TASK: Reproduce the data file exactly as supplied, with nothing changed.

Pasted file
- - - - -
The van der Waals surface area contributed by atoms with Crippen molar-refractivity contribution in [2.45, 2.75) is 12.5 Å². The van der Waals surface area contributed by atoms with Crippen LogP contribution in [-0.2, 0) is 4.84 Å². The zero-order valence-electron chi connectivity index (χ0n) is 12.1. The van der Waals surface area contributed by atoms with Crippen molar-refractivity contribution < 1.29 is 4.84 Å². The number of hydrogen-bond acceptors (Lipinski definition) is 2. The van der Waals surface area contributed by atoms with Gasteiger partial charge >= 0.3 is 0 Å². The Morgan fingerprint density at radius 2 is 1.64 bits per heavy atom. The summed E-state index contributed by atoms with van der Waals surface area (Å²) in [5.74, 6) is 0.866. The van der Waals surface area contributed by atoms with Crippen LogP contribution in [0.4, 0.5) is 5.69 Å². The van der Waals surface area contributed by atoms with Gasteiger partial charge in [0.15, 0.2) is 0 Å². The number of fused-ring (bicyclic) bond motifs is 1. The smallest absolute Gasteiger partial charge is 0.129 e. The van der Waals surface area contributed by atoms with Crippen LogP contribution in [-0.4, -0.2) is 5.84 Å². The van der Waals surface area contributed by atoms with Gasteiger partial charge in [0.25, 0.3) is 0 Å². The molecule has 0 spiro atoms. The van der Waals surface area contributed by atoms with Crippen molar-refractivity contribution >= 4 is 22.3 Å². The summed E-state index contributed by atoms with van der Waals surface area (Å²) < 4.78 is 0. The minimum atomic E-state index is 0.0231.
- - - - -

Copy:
The van der Waals surface area contributed by atoms with Crippen molar-refractivity contribution in [2.45, 2.75) is 12.5 Å². The van der Waals surface area contributed by atoms with Crippen LogP contribution in [-0.2, 0) is 4.84 Å². The zero-order valence-electron chi connectivity index (χ0n) is 12.1. The van der Waals surface area contributed by atoms with Crippen molar-refractivity contribution < 1.29 is 4.84 Å². The number of hydrogen-bond acceptors (Lipinski definition) is 2. The van der Waals surface area contributed by atoms with Gasteiger partial charge >= 0.3 is 0 Å². The Morgan fingerprint density at radius 2 is 1.64 bits per heavy atom. The summed E-state index contributed by atoms with van der Waals surface area (Å²) in [5.74, 6) is 0.866. The van der Waals surface area contributed by atoms with Crippen LogP contribution in [0.4, 0.5) is 5.69 Å². The van der Waals surface area contributed by atoms with Gasteiger partial charge in [0.15, 0.2) is 0 Å². The number of fused-ring (bicyclic) bond motifs is 1. The smallest absolute Gasteiger partial charge is 0.129 e. The van der Waals surface area contributed by atoms with Crippen LogP contribution in [-0.4, -0.2) is 5.84 Å². The van der Waals surface area contributed by atoms with Gasteiger partial charge in [0.25, 0.3) is 0 Å². The molecule has 0 spiro atoms. The van der Waals surface area contributed by atoms with Crippen molar-refractivity contribution >= 4 is 22.3 Å². The summed E-state index contributed by atoms with van der Waals surface area (Å²) < 4.78 is 0. The minimum atomic E-state index is 0.0231.